Kitsap Transit's Fast Ferries

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Most Prominent Transportation Initiatives in Puget Sound

By William Hillis

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William Hillis

Broker & Research Editor, Realogics Sotheby's International Realty

"What the fast ferries really deliver is not capacity for new trips, but flexibility for commuters." 

 

The Kitsap Peninsula and Bainbridge Island have been weekend getaways for Puget Sound residents since the days of the Mosquito Fleet more than a century ago. Today, as the Interstate 5 corridor fills up and traffic slows to a crawl, Kitsap County’s allure is rising as a bedroom community for those with sufficiently flexible work schedules, and even as an exurban business location or employment center.

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The legacy Washington State Ferries have met these needs well enough into the 21st century, but demand is greater than ever and investment in vessels and service has been constrained by WSF capital and operating budgets. In their long-range plan dated June 2009, WSF forecast ridership demand to rise 37 percent by 2030. Enter Kitsap Transit’s own Fast Ferries, which are funded by a 0.3-percent sales tax within Kitsap Transit’s district, and ultimately $50 million in bonds.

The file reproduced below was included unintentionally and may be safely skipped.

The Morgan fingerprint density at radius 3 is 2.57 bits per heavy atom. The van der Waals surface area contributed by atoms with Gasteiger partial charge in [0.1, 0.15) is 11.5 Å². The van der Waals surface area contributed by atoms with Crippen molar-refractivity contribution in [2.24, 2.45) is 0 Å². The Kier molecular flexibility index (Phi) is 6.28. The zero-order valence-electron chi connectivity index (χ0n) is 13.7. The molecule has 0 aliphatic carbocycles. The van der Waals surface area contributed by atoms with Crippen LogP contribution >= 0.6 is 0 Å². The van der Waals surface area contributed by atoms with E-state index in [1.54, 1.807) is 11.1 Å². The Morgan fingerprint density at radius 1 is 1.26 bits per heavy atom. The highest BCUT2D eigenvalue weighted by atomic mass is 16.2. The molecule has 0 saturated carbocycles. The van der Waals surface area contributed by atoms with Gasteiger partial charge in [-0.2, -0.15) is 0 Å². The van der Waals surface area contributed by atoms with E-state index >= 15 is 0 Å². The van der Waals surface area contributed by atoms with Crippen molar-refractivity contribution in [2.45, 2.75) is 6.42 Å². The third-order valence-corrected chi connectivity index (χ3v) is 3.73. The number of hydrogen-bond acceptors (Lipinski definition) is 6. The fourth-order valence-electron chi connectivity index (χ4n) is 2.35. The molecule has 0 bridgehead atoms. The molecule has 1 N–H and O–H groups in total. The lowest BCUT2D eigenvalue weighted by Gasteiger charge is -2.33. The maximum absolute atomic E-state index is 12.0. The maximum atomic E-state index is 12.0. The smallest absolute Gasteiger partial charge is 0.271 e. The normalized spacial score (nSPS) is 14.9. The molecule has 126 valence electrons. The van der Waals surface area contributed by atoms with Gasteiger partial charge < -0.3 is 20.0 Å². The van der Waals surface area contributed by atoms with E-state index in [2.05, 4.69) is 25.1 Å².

Expectations should be measured based on the respective capacities of these ferry lines. For example, the WSF Bremerton-Seattle ferry run is now served by the MV Chimacum, with a capacity of 1,500 passengers and 144 vehicles, at a speed of 17 knots. In the summer of 2017, Chimacum replaced the MV Sealth, which had accommodated 1,200 passengers and 90 vehicles. The Sealth was in service during 2016, when the Bremerton route conveyed 2.1 million foot passengers.

In comparison, the passenger-only vessel on the Bremerton run of Kitsap Fast Ferries is the Rich Passage 1, a “hydrofoil-assisted” catamaran with a sealed cabin snugly accommodating 118 walk-on passengers. Although tourists may prefer the spacious observation decks aboard the Washington State ferries, the Rich Passage 1 is certainly fast, making round-trips to Seattle and back within 60 to 90 minutes at a speed of 37 knots, compared to an hour for just one leg of this trip by the Chimacum. Yet even at this rate, the Phase Two “Expanded Service” ridership projections on the Bremerton route are for 334,000 trips annually, about one for every eight passenger-trips possible for the Chimacum.

What the fast ferries really deliver is not capacity for new trips, but flexibility for commuters who cannot adjust their schedules to those of the WSF. This flexibility will allow some people to relocate to Kitsap County who might otherwise resign themselves to I-5 gridlock. 

Impact: More frequent sailings by both the Washington State Ferries and Kitsap Fast Ferries will be added to meet the commuting demand anticipated by 2030. Real estate development in Kitsap County will also rise to meet that demand, but will not exceed it.